DIY Steam Harvesting in Rural Kenya
by Brad Lancaster © 2016
Joseph Saitabao saw perennial water where no one else did. He saw it around Mount Suswa, Kenya, where no one lived during the dry season due to the lack of water. During the rainy season, people would get by on rooftop water harvested in tanks, or runoff captured in ephemeral ponds they built. But when tanks and ponds dried up people would leave until the rains returned. Joseph, however, saw untapped water in the form of steam arising from natural vents in the earth.
He got the idea for how to harvest this water by observing a geothermal plant while he was looking for work in another area with steam vents near Hell’s Gate National Park, 100 kilometers away. Undeterred by his lack of formal education, Joseph taught himself how to harvest that steam through innovation and experimentation.
Into a steam vent outlet Joseph inserted a chimney of scavenged plastic pipe that rose a short distance before bending down toward the ground. Steam condensed in the pipe and then started to trickle out the pipe in liquid form. A metal barrel was placed to collect the water.
Joseph discovered that the steam condensed more readily in larger-diameter pipe, and that PVC pipe could handle the heat of the steam. Then he built a new collection chimney of PVC pipes 3 and 4 inches (75 and 100 millimeters) in diameter (figs. 1–3). He was soon harvesting one barrel of water per night in the dry season.
Joseph expanded. He built another condensate chimney at the vent atop the adjoining hill then guttered the water down to a salvaged plastic tank (figs. 4–10). This tank fills with water every two days.
A garden emerges
Joseph first used the water for domestic needs and to water his livestock. Then in 2013, after the installation of a third condensate chimney, he started to grow a garden and food-bearing trees. This installation was his best (figs. 11–13). He found longer lengths of coiled pipe would result in more of the steam condensing, allowing less of it to escape as steam. The condensed water is then directed to a 2,300-liter (600-gallon) buried tank (buried so free gravity could power the water’s flow into the tank). This tank fills every four days.
Water is carried from the tank to the crops with a watering can (fig. 14).
Crops include “Push Awake” kale, cabbage, beans, onions, moringa, pineapple, avocado, and wild food trees (figs. 15 and 16). Our guide Jeremiah, who is Joseph’s brother, explained that the need to grow wild-food trees is growing with more humans and baboons harvesting from those trees. The trees were grown to also act as living fence posts for the garden’s boundary fence. Pruned branches and brush fill out the fence.
To reduce water consumption, as well as the need to carry water, crops are grown in waffle gardens—basins made by mounding up small berms around their perimeters (fig. 17). This prevents direct rainfall and watering-can water from running away from the plants. In addition, Joseph is starting to mulch the surface of the soil (fig. 17). He calls the mulch “God’s Blanket.” He learned of the benefits of mulch in a workshop on water conservation, and has found it helps produce crops larger than those grown in non-mulched soil.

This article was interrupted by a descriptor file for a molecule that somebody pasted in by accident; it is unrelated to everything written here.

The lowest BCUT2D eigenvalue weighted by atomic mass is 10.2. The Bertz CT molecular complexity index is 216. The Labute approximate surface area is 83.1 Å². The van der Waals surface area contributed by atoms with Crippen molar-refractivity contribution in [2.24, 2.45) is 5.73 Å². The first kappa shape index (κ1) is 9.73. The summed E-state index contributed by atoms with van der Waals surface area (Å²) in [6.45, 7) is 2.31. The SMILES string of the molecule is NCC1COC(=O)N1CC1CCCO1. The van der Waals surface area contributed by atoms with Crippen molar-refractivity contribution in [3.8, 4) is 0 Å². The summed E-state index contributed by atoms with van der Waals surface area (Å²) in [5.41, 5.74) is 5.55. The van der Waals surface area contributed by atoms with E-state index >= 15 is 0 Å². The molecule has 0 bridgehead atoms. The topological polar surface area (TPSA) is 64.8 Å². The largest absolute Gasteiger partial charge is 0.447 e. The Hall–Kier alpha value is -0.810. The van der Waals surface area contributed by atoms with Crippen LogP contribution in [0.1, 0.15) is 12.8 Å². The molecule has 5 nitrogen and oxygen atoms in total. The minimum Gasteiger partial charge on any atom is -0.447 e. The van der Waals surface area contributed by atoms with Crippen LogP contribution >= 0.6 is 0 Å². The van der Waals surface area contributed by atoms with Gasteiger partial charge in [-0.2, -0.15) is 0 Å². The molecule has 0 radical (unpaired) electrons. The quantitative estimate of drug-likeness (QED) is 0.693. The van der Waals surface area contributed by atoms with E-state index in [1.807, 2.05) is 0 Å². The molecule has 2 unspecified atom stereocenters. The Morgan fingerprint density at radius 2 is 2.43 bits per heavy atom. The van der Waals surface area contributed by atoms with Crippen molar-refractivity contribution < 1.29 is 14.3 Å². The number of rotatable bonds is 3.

The local community benefits
No one lived in the area year-round until the year 2000 when Joseph created his first steam harvester. Now perennial residents can take water for free from Joseph’s system if it is for their personal use. But Joseph sells the water to others who use it for animals and to outsiders such as tourists. Only Joseph and his family tend the garden, but he sells extra produce to the community and teaches others how to likewise harvest the steam.
I loved the ingenuity and simplicity of the system and was so grateful for Jeremiah showing it to us all (and for Maite and Alberto making the meeting happen, along with MercyCorps and the TOPS program that had brought me to Africa to teach in Malawi). After visiting Joeseph’s site, Jeremiah, along with hosts Maite, Alberto, a friend, and I then departed to picnic by the Mount Suswa crater.
At the crater, Jeremiah disappeared into the bush and returned changed into his traditional Maasai dress. He was then ready to tell another story.
I had asked Jeremiah why he had received a formal education, but his elder brother Joseph had not. Jeremiah explained that their father had seven sons and fourteen daughters from three wives, at a time when the Maasai did not like sending their children to school. But the government demanded every household send at least one child to school. Jeremiah was neither the oldest nor the youngest—rather he was younger, smaller, and the son of a wife less favored by their father. Thus he was chosen to go to school. This was usually the case with other families as well. The irony is that today the grown “sacrificed” children are now seen as the most successful.
Jeremiah finished high school and went on to found a school in the community in 2002. All of his nine children are receiving a formal education. Funds from guide services support many of Jeremiah’s community endeavors, including a project begun in 2006 to educate the community on conservation. Much of the common land in the area had already been subdivided, but through the project, the community decided to preserve the area caves and inner crater by keeping them as conservation commons owned by no one.
If in Kenya, you can hire Jeremiah Saitabao Tanin to guide you in the Maasai lands of Mount Suswa. His number there is 254 712 244583.
For a different form of condensate harvesting—condensate harvesting from air conditioners—see here